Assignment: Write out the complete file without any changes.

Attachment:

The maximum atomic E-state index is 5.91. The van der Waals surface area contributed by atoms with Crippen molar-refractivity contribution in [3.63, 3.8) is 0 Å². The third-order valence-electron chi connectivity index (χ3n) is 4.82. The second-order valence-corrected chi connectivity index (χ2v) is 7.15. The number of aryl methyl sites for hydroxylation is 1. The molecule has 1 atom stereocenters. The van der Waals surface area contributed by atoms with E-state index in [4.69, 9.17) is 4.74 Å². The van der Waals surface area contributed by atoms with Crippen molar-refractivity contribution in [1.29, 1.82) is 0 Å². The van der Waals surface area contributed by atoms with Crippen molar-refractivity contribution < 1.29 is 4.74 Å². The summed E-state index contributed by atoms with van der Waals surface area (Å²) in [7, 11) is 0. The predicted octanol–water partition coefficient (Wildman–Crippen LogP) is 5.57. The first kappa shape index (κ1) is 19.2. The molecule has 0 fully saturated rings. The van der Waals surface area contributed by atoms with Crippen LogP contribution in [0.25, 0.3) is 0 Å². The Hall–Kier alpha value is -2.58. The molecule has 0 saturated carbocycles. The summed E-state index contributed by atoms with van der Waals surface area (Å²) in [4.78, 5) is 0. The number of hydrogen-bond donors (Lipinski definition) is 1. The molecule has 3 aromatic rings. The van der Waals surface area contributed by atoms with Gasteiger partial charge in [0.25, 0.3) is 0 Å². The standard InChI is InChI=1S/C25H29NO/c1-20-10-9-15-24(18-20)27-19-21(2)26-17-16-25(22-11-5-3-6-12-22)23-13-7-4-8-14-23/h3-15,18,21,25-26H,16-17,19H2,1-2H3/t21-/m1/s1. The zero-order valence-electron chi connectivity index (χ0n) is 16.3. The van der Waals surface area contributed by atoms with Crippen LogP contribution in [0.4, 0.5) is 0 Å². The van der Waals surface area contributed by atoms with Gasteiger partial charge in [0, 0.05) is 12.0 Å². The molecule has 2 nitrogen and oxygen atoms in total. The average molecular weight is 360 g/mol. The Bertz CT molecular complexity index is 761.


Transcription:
The maximum atomic E-state index is 5.91. The van der Waals surface area contributed by atoms with Crippen molar-refractivity contribution in [3.63, 3.8) is 0 Å². The third-order valence-electron chi connectivity index (χ3n) is 4.82. The second-order valence-corrected chi connectivity index (χ2v) is 7.15. The number of aryl methyl sites for hydroxylation is 1. The molecule has 1 atom stereocenters. The van der Waals surface area contributed by atoms with E-state index in [4.69, 9.17) is 4.74 Å². The van der Waals surface area contributed by atoms with Crippen molar-refractivity contribution in [1.29, 1.82) is 0 Å². The van der Waals surface area contributed by atoms with Crippen molar-refractivity contribution < 1.29 is 4.74 Å². The summed E-state index contributed by atoms with van der Waals surface area (Å²) in [7, 11) is 0. The predicted octanol–water partition coefficient (Wildman–Crippen LogP) is 5.57. The first kappa shape index (κ1) is 19.2. The molecule has 0 fully saturated rings. The van der Waals surface area contributed by atoms with Crippen LogP contribution in [0.25, 0.3) is 0 Å². The Hall–Kier alpha value is -2.58. The molecule has 0 saturated carbocycles. The summed E-state index contributed by atoms with van der Waals surface area (Å²) in [4.78, 5) is 0. The number of hydrogen-bond donors (Lipinski definition) is 1. The molecule has 3 aromatic rings. The van der Waals surface area contributed by atoms with Gasteiger partial charge in [0.25, 0.3) is 0 Å². The standard InChI is InChI=1S/C25H29NO/c1-20-10-9-15-24(18-20)27-19-21(2)26-17-16-25(22-11-5-3-6-12-22)23-13-7-4-8-14-23/h3-15,18,21,25-26H,16-17,19H2,1-2H3/t21-/m1/s1. The zero-order valence-electron chi connectivity index (χ0n) is 16.3. The van der Waals surface area contributed by atoms with Crippen LogP contribution in [0.4, 0.5) is 0 Å². The van der Waals surface area contributed by atoms with Gasteiger partial charge in [0, 0.05) is 12.0 Å². The molecule has 2 nitrogen and oxygen atoms in total. The average molecular weight is 360 g/mol. The Bertz CT molecular complexity index is 761.